Univac/ FLOW-MATIC Hopper worked with John Eckert and John Mauchly on the Univac computer Univac I was the first large-scale electronic digital computer In order to ease their task Hopper encouraged programmers to collect and share common portions of programs In spite of having to be copied by hand, these early shared libraries of code reduced errors, tedium, and duplication of efforts By 1949 programs contained mnemonics that were transformed into binary code instructions executable by the computer
COBOL Part 1 After having worked on compilers, Hopper began to work on specifications for a common business language prior to this the FLOW-MATIC was the only existing business language
COBOL Part 2 Another important goal Hopper was related to compilers, particularly that there should be a certain standardisation. This led to the publication of COBOL in 1959 COBOL stands for Common Business-Oriented Language
Debugging In 1951 during a maintenance engineer discovered a moth stuck in one of the relays. She then pasted the “computer bug” as it is known from now on into the UNIVAC I logbook
Honors 1969 – She won the inaugural "computer sciences man of the year" award from the Data Processing Management Association. 1971 – The annual Grace Murray Hopper Award for Outstanding Young Computer Professionals was established in 1971 by the Association for Computing Machinery 1973 – She became the first person from the United States and the first woman of any nationality to be made a Distinguished Fellow of the British Computer Society. 1986 – Upon her retirement she received the Defence Distinguished Service Medal. 1987 – She became a Computer History Museum fellow Award Recipient. 1988 – She received the Golden Gavel Award at the Toastmaster International convention in Washington, DC. 1991 – She received the National Medal of Technology. 1996 – USS Hopper (DDG-70) was launched. Nicknamed Amazing Grace, it is on a very short list of U.S. military vessels named after women. 2001 – Evan Boland wrote a poem dedicated to Grace Hopper titled "Code" in her 2001 release “Against Love Poetry" 2009 – The Department of Energy's National Energy Research Scientific Computing Center named its flagship system "Hopper“.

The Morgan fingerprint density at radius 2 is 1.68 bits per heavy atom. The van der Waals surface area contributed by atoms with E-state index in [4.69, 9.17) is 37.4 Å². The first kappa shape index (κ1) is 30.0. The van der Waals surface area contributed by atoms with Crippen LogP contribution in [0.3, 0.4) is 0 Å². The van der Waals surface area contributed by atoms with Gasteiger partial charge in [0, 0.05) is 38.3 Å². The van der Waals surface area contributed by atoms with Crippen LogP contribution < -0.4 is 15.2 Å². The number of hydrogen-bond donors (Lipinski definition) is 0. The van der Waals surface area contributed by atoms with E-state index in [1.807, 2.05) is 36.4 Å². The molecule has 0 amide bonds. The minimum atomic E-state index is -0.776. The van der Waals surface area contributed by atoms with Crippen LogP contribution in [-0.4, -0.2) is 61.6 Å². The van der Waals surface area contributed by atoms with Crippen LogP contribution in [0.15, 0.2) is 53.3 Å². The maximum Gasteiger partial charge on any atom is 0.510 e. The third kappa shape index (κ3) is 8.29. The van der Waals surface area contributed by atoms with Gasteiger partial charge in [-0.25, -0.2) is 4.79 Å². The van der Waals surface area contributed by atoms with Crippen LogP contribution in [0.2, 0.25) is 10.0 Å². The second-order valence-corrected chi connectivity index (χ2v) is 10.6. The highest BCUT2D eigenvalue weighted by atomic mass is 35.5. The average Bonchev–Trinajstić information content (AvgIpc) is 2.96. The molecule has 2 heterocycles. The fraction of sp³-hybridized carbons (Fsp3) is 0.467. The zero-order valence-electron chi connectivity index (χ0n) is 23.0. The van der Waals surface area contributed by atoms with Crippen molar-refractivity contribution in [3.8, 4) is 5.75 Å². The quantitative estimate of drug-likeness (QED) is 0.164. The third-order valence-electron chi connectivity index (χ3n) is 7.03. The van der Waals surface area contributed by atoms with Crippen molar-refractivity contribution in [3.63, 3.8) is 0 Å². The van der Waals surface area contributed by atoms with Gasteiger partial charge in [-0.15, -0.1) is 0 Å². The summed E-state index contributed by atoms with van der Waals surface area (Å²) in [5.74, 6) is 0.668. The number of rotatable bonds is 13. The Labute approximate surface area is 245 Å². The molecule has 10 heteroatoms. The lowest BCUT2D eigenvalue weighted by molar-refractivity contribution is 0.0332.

Work Cited Bellis, Mary. "Howard Aiken and Grace Hopper - Inventors of the Mark I Computer." Weblog post. Inventors. 2011. Web. 29 Jan. 2011. <http://inventors.about.com/library/weekly/aa052198.htm>. Bellis, Mary. "Howard Aiken and Grace Hopper." Inventors. Web. 01 Feb. 2011. <http://inventors.about.com/library/inventors/blaiken_hopper.htm>. Bois, Danuta. "Grace Murray Hopper." Women's Biographies: Distinguished Women of Past and Present. 1998. Web. 01 Feb. 2011. <http://www.distinguishedwomen.com/biographies/hopper.html>. "Grace Murray Hopper." The History of Computing Project. 17 Mar. 2010. Web. 01 Feb. 2011. <http://www.thocp.net/index.html>. Maisel, Merry, and Laura Smart. "Grace Murray Hopper: Pioneer Computer Scientist." San Diego Supercomputer Center. 1997. Web. 29 Jan. 2011. <http://www.sdsc.edu/ScienceWomen/hopper.html>.